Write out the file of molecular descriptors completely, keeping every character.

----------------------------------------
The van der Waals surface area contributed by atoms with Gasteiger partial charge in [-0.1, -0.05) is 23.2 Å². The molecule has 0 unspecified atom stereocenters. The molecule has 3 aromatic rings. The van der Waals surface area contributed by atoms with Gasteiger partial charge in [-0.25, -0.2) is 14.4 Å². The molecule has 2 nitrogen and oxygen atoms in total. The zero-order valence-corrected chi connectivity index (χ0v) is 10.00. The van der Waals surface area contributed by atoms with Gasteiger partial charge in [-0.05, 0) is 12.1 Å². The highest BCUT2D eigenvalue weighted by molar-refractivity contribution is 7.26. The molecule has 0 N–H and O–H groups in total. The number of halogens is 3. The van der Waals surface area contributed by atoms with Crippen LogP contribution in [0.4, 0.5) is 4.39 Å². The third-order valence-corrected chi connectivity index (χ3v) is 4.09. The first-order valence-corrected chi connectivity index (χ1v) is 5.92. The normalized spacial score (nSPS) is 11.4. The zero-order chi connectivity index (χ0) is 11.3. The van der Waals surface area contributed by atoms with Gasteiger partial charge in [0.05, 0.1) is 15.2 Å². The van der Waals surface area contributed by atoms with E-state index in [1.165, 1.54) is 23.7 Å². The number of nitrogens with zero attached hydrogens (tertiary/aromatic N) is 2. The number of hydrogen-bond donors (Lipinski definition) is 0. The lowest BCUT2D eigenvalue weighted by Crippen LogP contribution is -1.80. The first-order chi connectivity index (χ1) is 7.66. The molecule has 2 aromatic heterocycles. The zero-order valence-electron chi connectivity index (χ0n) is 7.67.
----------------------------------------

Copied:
The van der Waals surface area contributed by atoms with Gasteiger partial charge in [-0.1, -0.05) is 23.2 Å². The molecule has 0 unspecified atom stereocenters. The molecule has 3 aromatic rings. The van der Waals surface area contributed by atoms with Gasteiger partial charge in [-0.25, -0.2) is 14.4 Å². The molecule has 2 nitrogen and oxygen atoms in total. The zero-order valence-corrected chi connectivity index (χ0v) is 10.00. The van der Waals surface area contributed by atoms with Gasteiger partial charge in [-0.05, 0) is 12.1 Å². The highest BCUT2D eigenvalue weighted by molar-refractivity contribution is 7.26. The molecule has 0 N–H and O–H groups in total. The number of halogens is 3. The van der Waals surface area contributed by atoms with Crippen LogP contribution in [0.4, 0.5) is 4.39 Å². The third-order valence-corrected chi connectivity index (χ3v) is 4.09. The first-order valence-corrected chi connectivity index (χ1v) is 5.92. The normalized spacial score (nSPS) is 11.4. The zero-order chi connectivity index (χ0) is 11.3. The van der Waals surface area contributed by atoms with Gasteiger partial charge in [0.05, 0.1) is 15.2 Å². The van der Waals surface area contributed by atoms with E-state index in [1.165, 1.54) is 23.7 Å². The number of nitrogens with zero attached hydrogens (tertiary/aromatic N) is 2. The number of hydrogen-bond donors (Lipinski definition) is 0. The lowest BCUT2D eigenvalue weighted by Crippen LogP contribution is -1.80. The first-order chi connectivity index (χ1) is 7.66. The molecule has 2 aromatic heterocycles. The zero-order valence-electron chi connectivity index (χ0n) is 7.67.